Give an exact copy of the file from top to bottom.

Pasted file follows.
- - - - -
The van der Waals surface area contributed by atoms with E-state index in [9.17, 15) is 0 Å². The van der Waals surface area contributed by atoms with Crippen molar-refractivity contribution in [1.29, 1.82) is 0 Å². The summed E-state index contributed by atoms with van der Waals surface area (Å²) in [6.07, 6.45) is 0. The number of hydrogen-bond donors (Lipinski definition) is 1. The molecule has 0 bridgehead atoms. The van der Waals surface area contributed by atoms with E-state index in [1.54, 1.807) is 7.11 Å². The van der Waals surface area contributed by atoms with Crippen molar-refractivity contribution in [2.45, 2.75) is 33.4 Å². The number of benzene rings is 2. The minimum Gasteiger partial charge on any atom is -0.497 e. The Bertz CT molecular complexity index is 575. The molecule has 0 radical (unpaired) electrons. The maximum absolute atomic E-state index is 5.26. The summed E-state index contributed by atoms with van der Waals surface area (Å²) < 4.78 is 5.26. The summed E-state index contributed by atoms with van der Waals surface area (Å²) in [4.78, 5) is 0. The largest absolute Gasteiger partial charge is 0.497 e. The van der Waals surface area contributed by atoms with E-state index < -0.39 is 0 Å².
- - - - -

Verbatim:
The van der Waals surface area contributed by atoms with E-state index in [9.17, 15) is 0 Å². The van der Waals surface area contributed by atoms with Crippen molar-refractivity contribution in [1.29, 1.82) is 0 Å². The summed E-state index contributed by atoms with van der Waals surface area (Å²) in [6.07, 6.45) is 0. The number of hydrogen-bond donors (Lipinski definition) is 1. The molecule has 0 bridgehead atoms. The van der Waals surface area contributed by atoms with E-state index in [1.54, 1.807) is 7.11 Å². The van der Waals surface area contributed by atoms with Crippen molar-refractivity contribution in [2.45, 2.75) is 33.4 Å². The number of benzene rings is 2. The minimum Gasteiger partial charge on any atom is -0.497 e. The Bertz CT molecular complexity index is 575. The molecule has 0 radical (unpaired) electrons. The maximum absolute atomic E-state index is 5.26. The summed E-state index contributed by atoms with van der Waals surface area (Å²) < 4.78 is 5.26. The summed E-state index contributed by atoms with van der Waals surface area (Å²) in [4.78, 5) is 0. The largest absolute Gasteiger partial charge is 0.497 e. The van der Waals surface area contributed by atoms with E-state index < -0.39 is 0 Å².